Understanding Your Toddler
Toddlerhood is about developing a sense of self, and showing a desire for independence with autonomy. She may experience separation anxiety, and her emotions are apparent.
“The toddler craves independence, but he fears desertion.” ~ Dorothy Corkville Briggs
Your toddler, age between eighteen months to three years, is in a state of transition. She is starting to develop her sense of self and she will soon develop new relationships. Douglas Davies, the author of ‘Child Development,’ says that this is a difficult time because becoming an individual requires separation. Remember that it will be easier if she knows that she can rely on you for love, comfort and reassurance. Your role is unique, and you can provide opportunities and experiences at home to enrich your child’s life.
Davies suggests that your toddler may experience separation anxiety from the eight to the twenty-fourth month, and become clingy and resistant to separation. She may exhibit fear and anxiety in the presence of other people, and throw temper tantrums. Be sympathetic, provide comfort and reassurance, and avoid forcing her into difficult situations. Feeling safe and secure will help her outgrow separation anxiety. Your toddler is maturing emotionally; however, her emotions are apparent and she is likely to be easily overwhelmed and frustrated. Help her cope and express emotions by your calm and patient demeanor.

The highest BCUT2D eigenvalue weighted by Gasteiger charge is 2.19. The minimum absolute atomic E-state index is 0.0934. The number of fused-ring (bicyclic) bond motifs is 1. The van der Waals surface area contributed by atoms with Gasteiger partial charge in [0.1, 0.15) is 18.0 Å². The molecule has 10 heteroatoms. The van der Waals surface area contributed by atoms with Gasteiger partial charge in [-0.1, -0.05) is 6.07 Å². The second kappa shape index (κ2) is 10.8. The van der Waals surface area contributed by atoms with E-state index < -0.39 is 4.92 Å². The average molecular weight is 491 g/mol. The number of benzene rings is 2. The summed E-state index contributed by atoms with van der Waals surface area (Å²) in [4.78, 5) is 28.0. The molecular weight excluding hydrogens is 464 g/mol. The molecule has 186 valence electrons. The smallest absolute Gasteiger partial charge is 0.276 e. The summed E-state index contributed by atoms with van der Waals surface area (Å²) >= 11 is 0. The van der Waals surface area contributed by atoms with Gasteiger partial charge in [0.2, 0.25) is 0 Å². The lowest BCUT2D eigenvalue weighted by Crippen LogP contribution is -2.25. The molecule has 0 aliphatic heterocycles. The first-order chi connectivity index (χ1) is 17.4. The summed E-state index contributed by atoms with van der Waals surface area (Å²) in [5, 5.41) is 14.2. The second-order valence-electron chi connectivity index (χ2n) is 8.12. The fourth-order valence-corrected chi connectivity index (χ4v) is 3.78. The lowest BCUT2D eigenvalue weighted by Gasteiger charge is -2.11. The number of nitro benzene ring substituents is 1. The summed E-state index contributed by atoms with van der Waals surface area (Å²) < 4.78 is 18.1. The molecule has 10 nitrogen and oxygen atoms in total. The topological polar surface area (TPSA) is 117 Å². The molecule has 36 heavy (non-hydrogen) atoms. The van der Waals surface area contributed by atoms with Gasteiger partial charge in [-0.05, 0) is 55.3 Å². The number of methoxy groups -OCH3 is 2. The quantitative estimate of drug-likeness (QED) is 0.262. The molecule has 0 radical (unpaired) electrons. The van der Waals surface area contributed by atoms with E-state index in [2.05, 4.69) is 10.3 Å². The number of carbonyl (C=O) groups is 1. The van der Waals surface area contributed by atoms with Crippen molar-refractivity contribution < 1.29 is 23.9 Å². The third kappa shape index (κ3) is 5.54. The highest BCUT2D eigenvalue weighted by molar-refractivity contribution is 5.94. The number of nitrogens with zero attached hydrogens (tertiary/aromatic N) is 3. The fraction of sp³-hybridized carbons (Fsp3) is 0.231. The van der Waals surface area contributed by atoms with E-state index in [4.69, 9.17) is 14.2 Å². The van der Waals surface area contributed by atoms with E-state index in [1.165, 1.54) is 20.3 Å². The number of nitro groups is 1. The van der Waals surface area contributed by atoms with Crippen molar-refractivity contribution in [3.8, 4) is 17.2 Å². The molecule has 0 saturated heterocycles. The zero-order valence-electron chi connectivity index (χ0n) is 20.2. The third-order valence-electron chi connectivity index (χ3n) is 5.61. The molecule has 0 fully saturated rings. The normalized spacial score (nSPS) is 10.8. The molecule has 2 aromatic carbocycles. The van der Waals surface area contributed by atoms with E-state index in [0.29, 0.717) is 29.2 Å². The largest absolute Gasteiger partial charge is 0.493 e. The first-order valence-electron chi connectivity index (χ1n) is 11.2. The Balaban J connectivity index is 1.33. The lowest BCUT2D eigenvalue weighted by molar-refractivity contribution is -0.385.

Your child will develop autonomy over time, show a desire for independence, and resist care-giving routines. Joni Levine recommends providing her with opportunities for independence, and recognize her efforts and accomplishments. She will wish for some degree of control and power with independence. Feeling a sense of autonomy and power is an important milestone. Remember that restricting this area can make her doubtful of her abilities, reluctant to try things, or act independently. However; if your toddler becomes defiant or behaves out of spite, manage her with patience and humor. Remember that your toddler has not yet developed an understanding of the world from the perspective of other people, making sharing and empathetic behavior a challenge.
Davies, D. (2010). Child Development (3rd Ed.). New York: Guilford Press.
Levine, J. (2006). The Everything Toddler Activities Handbook. Massachusetts: Adams Media.
Puckett, M., Black, J., Wittmer, D. & Petersen, S. (2008). The Young Child. New Jersey: Prentice Hall Higher Education.